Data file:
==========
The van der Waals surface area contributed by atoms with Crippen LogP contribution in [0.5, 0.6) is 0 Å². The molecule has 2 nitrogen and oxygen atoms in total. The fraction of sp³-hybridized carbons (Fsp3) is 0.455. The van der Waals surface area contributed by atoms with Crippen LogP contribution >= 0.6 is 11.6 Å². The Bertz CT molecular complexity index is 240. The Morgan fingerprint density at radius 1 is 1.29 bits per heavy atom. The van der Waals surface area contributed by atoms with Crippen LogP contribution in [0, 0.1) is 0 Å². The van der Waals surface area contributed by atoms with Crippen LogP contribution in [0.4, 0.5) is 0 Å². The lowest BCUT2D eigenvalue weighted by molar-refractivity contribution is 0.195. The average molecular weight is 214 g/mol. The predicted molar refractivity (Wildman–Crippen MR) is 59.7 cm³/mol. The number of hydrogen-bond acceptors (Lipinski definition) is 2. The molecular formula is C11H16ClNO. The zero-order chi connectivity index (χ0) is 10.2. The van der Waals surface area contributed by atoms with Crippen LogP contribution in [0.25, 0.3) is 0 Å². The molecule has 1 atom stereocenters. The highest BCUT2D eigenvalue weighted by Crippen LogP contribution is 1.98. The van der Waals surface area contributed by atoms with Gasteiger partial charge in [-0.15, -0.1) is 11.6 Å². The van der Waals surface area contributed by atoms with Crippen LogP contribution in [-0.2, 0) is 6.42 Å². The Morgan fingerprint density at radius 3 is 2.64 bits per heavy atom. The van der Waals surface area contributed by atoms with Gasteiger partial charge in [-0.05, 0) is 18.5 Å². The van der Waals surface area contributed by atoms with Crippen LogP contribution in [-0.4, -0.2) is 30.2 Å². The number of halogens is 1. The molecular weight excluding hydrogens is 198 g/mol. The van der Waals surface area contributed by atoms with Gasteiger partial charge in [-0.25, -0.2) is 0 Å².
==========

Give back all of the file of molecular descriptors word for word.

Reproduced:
The van der Waals surface area contributed by atoms with Crippen LogP contribution in [0.5, 0.6) is 0 Å². The molecule has 2 nitrogen and oxygen atoms in total. The fraction of sp³-hybridized carbons (Fsp3) is 0.455. The van der Waals surface area contributed by atoms with Crippen LogP contribution >= 0.6 is 11.6 Å². The Bertz CT molecular complexity index is 240. The Morgan fingerprint density at radius 1 is 1.29 bits per heavy atom. The van der Waals surface area contributed by atoms with Crippen LogP contribution in [0, 0.1) is 0 Å². The van der Waals surface area contributed by atoms with Crippen LogP contribution in [0.4, 0.5) is 0 Å². The lowest BCUT2D eigenvalue weighted by molar-refractivity contribution is 0.195. The average molecular weight is 214 g/mol. The predicted molar refractivity (Wildman–Crippen MR) is 59.7 cm³/mol. The number of hydrogen-bond acceptors (Lipinski definition) is 2. The molecular formula is C11H16ClNO. The zero-order chi connectivity index (χ0) is 10.2. The van der Waals surface area contributed by atoms with Crippen LogP contribution in [0.25, 0.3) is 0 Å². The molecule has 1 atom stereocenters. The highest BCUT2D eigenvalue weighted by Crippen LogP contribution is 1.98. The van der Waals surface area contributed by atoms with Gasteiger partial charge in [-0.15, -0.1) is 11.6 Å². The van der Waals surface area contributed by atoms with Crippen LogP contribution in [-0.2, 0) is 6.42 Å². The Morgan fingerprint density at radius 3 is 2.64 bits per heavy atom. The van der Waals surface area contributed by atoms with Gasteiger partial charge in [-0.05, 0) is 18.5 Å². The van der Waals surface area contributed by atoms with Crippen LogP contribution in [-0.4, -0.2) is 30.2 Å². The number of halogens is 1. The molecular weight excluding hydrogens is 198 g/mol. The van der Waals surface area contributed by atoms with Gasteiger partial charge in [-0.25, -0.2) is 0 Å².